The virtues and truths the Lord teaches us are not necessarily popular in today’s world – sometimes the Lord asks things that are not popular. Today’s world has little use for the weak, the vulnerable and all those it deems “unproductive”. The world tells us to be strong and independent, with little care for those who are alone or sad, rejected or sick, not yet born or dying. In a moment, I will go privately to meet some families facing grave challenges and real hardship, but who are being shown love and support by the Capuchin Fathers. Our world needs a revolution of love! The tumult of our times is really one of selfishness, of personal interests… The world needs a revolution of love. Let that revolution begin with you and your families!
A few months ago, someone told me that we are losing our ability to love. Slowly but surely, we are forgetting the direct language of a caress, the strength of tenderness. There will be no revolution of love without a revolution of tenderness! It is as if the word “tenderness” has been taken out of the dictionary. By your example,may your children be guided to become a kinder, more loving, more faith-filled generation, for the renewal of the Church and of all Irish society.
In this way, your love, which is God’s gift, will sink ever deeper roots. No family can grow if it forgets its roots. Children will not grow in love if they do not learn how to converse with their grandparents. So let your love sink deep roots! Let us never forget that “all the blossoms on the tree draw life from what lies buried beneath” (F.L. Bernárdez, sonnet, Si para recobrar lo recobrado). Those are the words of an Argentinian poem, let me give it a little publicity!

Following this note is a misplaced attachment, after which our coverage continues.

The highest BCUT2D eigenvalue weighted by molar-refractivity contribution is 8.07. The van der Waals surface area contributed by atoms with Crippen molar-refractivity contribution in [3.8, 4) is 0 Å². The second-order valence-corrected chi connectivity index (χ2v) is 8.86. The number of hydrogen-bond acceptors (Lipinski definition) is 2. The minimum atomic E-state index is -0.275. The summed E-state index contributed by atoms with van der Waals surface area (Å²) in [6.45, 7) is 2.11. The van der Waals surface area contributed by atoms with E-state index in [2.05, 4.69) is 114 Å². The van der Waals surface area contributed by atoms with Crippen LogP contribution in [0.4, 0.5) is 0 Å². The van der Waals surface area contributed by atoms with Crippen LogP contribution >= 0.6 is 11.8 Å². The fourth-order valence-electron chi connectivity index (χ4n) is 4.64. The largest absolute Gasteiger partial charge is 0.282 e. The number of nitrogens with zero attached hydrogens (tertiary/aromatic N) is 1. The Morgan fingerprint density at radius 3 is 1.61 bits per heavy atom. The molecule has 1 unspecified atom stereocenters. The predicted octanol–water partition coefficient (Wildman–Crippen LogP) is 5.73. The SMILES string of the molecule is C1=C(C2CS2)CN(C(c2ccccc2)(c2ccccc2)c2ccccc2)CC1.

Together with the Pope, may the families of the whole Church, represented this afternoon by couples old and young, give thanks to God for the gift of faith and the grace of Christian marriage. In turn, let us promise the Lord that we will serve the coming of his kingdom of holiness, justice and peace by our fidelity to the vows we have made, and by our steadfastness in love!
Thank you for this meeting!
And now I ask you to pray together the Prayer for the Meeting of Families. Then I will give you my blessing. And I ask you to pray for me. Don’t forget!
This item 11939 digitally provided courtesy of CatholicCulture.org